What are my Costs when Financial Advisors Buy & Sell Securities?

securitiesThere are a lot of reasons for buying and selling financial securities, which is why so many investors prefer active management by financial advisors for their portfolios.  Here are the 4 primary reasons:

  1. Remove bad investments from your portfolio
  2. Rebalance your portfolio by reducing your allocation to higher performing securities and increasing your allocation to lower performing securities
  3. Lock-in capital gains
  4. Free-up capital to make new purchases


The buying and selling of securities in your portfolio is also called turnover. You may have high turnover rates if your financial advisor is actively managing your portfolio. Or, you may have low turnover rates if you are invested in Exchange Traded Funds, index funds, or your advisor is using a passive investment process.

For example you have a $500,000 portfolio. The market value of your advisor’s buys and sells in one year is $100,000. You have a 20% turnover rate. Compare that to $500,000 of buys and sells that equates to a 100% turnover rate.

Transaction Charges

In the past, you paid transaction charges for the sale and purchase of securities. Low turnover equated to low transaction expenses and high turnover equated to high transaction expenses. Transaction expenses are also called commissions because your advisor received a commission for each buy or sell that he initiated. The more transactions in your portfolio the more money your advisor and his firm made.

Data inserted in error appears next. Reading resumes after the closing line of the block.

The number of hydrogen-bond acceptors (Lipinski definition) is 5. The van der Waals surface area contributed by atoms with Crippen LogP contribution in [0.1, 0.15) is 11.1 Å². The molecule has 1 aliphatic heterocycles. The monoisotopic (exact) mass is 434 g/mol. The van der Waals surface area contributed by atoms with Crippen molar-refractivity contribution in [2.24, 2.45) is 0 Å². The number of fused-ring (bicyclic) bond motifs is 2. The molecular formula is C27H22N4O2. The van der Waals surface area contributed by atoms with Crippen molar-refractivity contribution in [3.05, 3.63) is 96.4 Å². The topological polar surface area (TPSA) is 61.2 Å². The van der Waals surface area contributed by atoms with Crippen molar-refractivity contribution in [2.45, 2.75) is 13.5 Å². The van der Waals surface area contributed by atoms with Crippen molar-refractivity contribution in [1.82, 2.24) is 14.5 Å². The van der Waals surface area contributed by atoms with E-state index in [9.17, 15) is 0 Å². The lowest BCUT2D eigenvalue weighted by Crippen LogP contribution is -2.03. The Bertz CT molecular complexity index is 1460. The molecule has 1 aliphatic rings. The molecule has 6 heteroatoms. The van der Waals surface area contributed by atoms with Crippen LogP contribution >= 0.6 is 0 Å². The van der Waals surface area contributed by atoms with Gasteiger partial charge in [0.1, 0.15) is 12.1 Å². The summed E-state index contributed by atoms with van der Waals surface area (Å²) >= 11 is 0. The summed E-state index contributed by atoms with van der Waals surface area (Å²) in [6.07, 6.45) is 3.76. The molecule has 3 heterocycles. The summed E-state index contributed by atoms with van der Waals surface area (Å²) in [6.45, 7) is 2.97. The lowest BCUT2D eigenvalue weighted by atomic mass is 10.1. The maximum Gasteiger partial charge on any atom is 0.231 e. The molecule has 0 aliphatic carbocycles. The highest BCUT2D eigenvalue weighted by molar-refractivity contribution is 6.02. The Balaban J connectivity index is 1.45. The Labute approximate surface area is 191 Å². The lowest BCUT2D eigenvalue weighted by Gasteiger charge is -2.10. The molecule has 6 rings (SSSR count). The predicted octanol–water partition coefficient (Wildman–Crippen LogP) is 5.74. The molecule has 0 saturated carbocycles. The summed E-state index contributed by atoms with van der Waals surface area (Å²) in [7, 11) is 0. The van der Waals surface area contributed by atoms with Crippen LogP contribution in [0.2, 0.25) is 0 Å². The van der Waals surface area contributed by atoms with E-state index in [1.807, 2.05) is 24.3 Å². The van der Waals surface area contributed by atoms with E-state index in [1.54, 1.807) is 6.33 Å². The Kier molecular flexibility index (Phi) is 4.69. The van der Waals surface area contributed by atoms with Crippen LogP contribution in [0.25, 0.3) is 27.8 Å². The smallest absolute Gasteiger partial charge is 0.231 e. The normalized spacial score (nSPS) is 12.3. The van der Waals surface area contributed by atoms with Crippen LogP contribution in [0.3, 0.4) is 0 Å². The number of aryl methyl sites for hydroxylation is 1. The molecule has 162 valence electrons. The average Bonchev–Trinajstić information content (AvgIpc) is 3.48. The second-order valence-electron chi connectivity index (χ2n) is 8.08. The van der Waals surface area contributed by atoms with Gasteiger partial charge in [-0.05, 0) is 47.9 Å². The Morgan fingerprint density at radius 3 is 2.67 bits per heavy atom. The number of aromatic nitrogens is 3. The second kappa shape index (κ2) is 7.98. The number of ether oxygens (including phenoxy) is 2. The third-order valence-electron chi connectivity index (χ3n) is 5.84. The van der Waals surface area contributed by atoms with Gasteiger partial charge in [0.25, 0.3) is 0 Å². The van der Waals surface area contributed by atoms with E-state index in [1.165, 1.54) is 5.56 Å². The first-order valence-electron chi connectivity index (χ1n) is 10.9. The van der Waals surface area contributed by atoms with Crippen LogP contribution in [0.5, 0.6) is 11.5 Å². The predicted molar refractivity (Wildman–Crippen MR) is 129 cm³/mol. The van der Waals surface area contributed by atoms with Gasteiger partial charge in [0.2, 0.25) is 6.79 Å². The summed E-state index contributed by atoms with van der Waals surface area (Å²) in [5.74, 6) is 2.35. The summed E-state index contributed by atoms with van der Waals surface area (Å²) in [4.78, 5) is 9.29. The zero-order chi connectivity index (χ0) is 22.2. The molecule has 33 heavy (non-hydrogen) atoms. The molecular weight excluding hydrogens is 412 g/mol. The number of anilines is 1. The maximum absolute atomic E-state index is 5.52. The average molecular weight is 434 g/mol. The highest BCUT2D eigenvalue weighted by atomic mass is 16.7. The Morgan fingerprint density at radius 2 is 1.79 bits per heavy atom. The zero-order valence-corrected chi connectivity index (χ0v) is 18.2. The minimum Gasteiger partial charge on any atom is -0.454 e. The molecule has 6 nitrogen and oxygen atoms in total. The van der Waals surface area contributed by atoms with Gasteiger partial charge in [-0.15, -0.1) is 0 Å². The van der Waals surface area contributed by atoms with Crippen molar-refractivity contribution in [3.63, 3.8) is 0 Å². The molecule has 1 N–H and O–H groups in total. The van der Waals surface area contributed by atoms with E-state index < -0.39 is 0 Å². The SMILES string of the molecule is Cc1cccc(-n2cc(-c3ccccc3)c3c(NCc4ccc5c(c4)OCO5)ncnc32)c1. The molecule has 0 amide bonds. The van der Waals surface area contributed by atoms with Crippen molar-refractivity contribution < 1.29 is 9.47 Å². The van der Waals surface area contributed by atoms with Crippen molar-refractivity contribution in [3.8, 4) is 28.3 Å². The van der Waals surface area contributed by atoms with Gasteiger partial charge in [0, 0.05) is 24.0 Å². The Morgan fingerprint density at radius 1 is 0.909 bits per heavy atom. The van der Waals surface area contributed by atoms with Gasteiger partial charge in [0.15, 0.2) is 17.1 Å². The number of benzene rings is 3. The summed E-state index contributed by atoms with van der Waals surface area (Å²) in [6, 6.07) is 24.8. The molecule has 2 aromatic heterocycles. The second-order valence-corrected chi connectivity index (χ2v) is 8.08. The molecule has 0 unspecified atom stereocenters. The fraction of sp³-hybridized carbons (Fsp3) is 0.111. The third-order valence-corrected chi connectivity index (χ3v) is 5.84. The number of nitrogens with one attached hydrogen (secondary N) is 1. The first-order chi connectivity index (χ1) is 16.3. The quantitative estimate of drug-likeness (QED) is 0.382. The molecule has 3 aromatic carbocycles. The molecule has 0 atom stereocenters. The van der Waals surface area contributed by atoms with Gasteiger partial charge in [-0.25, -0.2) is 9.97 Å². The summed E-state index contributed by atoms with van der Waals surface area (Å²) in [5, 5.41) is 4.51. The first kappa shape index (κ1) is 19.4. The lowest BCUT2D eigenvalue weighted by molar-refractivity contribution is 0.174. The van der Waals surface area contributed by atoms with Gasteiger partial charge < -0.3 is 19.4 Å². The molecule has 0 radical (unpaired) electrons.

Fixed Fees 

However, broker/dealers did not like the unpredictable nature of transaction charges. They could not predict the amount of money they would make from your assets for future transactions. Their solution was to change their pricing model to a fixed or asset-based fee. Instead of charging a transaction charge for each buy or sell they began charging a fixed fee for a specified number of transactions or they expressed the fee as a percent of your assets.

Financial advisors and their firms had their predictable revenue stream. They no longer had to create transactions to get paid.


In a transaction fee environment, high turnover produces the most revenue for financial advisors and firms. The more buys and sells the more money they make. Excessive turnover, also know as churning, occurs when the advisor and his firm are initiating transactions for the sole purpose of maximizing their own income.

Reverse Churning

It is just the opposite in a fixed fee environment. Low turnover rates make financial advisors and firms the most money. That’s because the fee is no longer based on number of transactions. It is based on a percent of your assets. Therefore turnover is an expense and not a source of additional revenue. For example, you agree to pay a 25 basis point (one quarter of one percent) fee on your $500,000 portfolio. The advisor and his firm make $1,250 whether or not there are any transactions.

Hidden Financial Risk

Reverse churning is extremely low turnover rates that maximize the profitability of the fixed fee for the advisor’s firm. This creates a major financial risk when bad investments are not sold in a timely manner and new, higher potential investments are not added to your portfolio.

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